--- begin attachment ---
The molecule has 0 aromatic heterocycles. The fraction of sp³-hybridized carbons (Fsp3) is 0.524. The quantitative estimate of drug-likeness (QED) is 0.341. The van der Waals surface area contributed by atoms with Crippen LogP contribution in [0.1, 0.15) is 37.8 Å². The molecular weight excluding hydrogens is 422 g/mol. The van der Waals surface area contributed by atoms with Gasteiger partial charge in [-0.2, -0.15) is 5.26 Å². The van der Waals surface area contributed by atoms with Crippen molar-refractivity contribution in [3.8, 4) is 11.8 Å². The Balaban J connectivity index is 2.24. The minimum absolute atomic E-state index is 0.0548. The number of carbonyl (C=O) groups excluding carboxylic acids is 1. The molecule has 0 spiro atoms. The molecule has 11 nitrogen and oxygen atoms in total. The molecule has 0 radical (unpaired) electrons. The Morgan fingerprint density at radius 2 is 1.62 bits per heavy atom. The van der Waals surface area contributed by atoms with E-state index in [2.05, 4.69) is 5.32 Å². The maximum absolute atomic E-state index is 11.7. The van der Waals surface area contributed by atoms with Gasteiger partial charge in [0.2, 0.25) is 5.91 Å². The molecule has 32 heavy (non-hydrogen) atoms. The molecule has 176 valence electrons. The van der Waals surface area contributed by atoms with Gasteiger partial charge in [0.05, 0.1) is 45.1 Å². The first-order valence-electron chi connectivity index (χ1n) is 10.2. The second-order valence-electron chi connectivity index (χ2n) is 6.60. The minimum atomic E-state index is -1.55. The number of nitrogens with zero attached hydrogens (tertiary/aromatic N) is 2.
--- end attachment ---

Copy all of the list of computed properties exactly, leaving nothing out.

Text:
The molecule has 0 aromatic heterocycles. The fraction of sp³-hybridized carbons (Fsp3) is 0.524. The quantitative estimate of drug-likeness (QED) is 0.341. The van der Waals surface area contributed by atoms with Crippen LogP contribution in [0.1, 0.15) is 37.8 Å². The molecular weight excluding hydrogens is 422 g/mol. The van der Waals surface area contributed by atoms with Gasteiger partial charge in [-0.2, -0.15) is 5.26 Å². The van der Waals surface area contributed by atoms with Crippen molar-refractivity contribution in [3.8, 4) is 11.8 Å². The Balaban J connectivity index is 2.24. The minimum absolute atomic E-state index is 0.0548. The number of carbonyl (C=O) groups excluding carboxylic acids is 1. The molecule has 0 spiro atoms. The molecule has 11 nitrogen and oxygen atoms in total. The molecule has 0 radical (unpaired) electrons. The Morgan fingerprint density at radius 2 is 1.62 bits per heavy atom. The van der Waals surface area contributed by atoms with E-state index in [2.05, 4.69) is 5.32 Å². The maximum absolute atomic E-state index is 11.7. The van der Waals surface area contributed by atoms with Gasteiger partial charge in [0.2, 0.25) is 5.91 Å². The molecule has 32 heavy (non-hydrogen) atoms. The molecule has 176 valence electrons. The van der Waals surface area contributed by atoms with Gasteiger partial charge in [0.05, 0.1) is 45.1 Å². The first-order valence-electron chi connectivity index (χ1n) is 10.2. The second-order valence-electron chi connectivity index (χ2n) is 6.60. The minimum atomic E-state index is -1.55. The number of nitrogens with zero attached hydrogens (tertiary/aromatic N) is 2.